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Kidney Week

Abstract: SA-PO060

Identification of Very Early Response Genes and Sex-Dependent Response Genes for Ischemia-Reperfusion Injury in Human Transplant Patients

Session Information

Category: Acute Kidney Injury

  • 103 AKI: Mechanisms


  • Lee, Nathan, Brigham and Women''s Hospital, Boston, Massachusetts, United States
  • Olauson, Hannes, Brigham and Women''s Hospital, Boston, United States
  • Cheng, Shun-Yang, Brigham and Women''s Hospital, Boston, Massachusetts, United States
  • Choi, Kyung hwa, Brigham and Women''s Hospital, Boston, United States
  • Zeleznik ramuta, Taja, Brigham and Women''s Hospital, Boston, United States
  • Bonventre, Joseph V., Brigham and Women's Hospital, Boston, Massachusetts, United States

Ischemia-reperfusion injury (IRI) is highly implicated in various kidney conditions leading to acute (AKI) and chronic kidney disease (CKD). IRI during renal transplantation often initiates responses that can result in poor outcome and the loss of kidney graft viability. It is important to identify very early response programs that can be utilized to better characterize the pathobiology and identify therapeutic targets to minimize the injury. Furthermore, it has been shown that sex influences susceptibility to kidney IRI. However, such early response programs for IRI and sex-dependent response programs are poorly understood with most of our knowledge derived from animal studies or tissue analyses after longer times post-ischemia in the transplant population.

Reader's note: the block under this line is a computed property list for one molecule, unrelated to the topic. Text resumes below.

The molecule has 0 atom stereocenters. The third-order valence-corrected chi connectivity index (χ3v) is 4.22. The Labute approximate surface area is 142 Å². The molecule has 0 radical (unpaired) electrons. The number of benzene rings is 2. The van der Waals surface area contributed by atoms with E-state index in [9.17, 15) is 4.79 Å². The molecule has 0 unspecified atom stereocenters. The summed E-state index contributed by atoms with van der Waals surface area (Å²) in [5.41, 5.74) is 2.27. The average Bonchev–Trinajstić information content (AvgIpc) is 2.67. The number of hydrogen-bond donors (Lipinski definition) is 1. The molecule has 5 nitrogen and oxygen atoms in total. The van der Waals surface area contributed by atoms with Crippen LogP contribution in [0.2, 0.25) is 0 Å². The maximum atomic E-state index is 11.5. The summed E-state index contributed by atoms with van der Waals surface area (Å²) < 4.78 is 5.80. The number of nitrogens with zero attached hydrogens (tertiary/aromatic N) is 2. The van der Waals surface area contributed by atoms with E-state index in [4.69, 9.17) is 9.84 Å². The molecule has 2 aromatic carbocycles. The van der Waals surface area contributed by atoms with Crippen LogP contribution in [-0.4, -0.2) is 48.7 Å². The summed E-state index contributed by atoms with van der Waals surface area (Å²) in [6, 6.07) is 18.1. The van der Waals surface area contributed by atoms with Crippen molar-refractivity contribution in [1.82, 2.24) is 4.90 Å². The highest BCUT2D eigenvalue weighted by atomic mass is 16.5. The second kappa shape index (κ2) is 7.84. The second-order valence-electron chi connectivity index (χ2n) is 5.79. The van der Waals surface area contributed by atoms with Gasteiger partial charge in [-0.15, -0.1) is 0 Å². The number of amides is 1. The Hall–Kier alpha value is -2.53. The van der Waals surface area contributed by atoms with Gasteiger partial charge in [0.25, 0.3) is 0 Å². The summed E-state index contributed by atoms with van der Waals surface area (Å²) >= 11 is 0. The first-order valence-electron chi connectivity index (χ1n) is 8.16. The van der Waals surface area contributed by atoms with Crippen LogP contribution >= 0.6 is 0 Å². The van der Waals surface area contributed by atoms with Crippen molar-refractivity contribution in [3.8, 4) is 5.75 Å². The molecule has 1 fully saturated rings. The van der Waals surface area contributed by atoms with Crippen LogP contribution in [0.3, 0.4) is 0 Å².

Twenty paired biopsies from the cortical region of the human kidney were obtained before and after ischemia-reperfusion during living donor transplantation, with minimal cold ischemia time (1-2 hours) compared to other studies. Glomeruli were removed and the tubulointerstitial fraction was subjected to RNA sequencing (RNA-seq). Genes were identified that were differentially regulated early in response to IRI.


There was a robust and novel early response program to IRI. When compared to published datasets of both human and rodents, there was a significant overlap of the post-ischemic transcriptional profiles. Interestingly, however, our results identified a unique set of highly upregulated early response genes that have not been identified previously for their roles in kidney IRI. Furthermore, we identified sex-dependent genes that were differentially upregulated in males and females.


Within 1-2 hr of cold ischemic time in transplanted human kidneys there is a unique set of genes which reflect a very early response. There was a different early response to IRI between males and females. Findings from this study can be utilized to further investigate mechanisms and potential therapeutic options for IRI and AKI.


  • NIDDK Support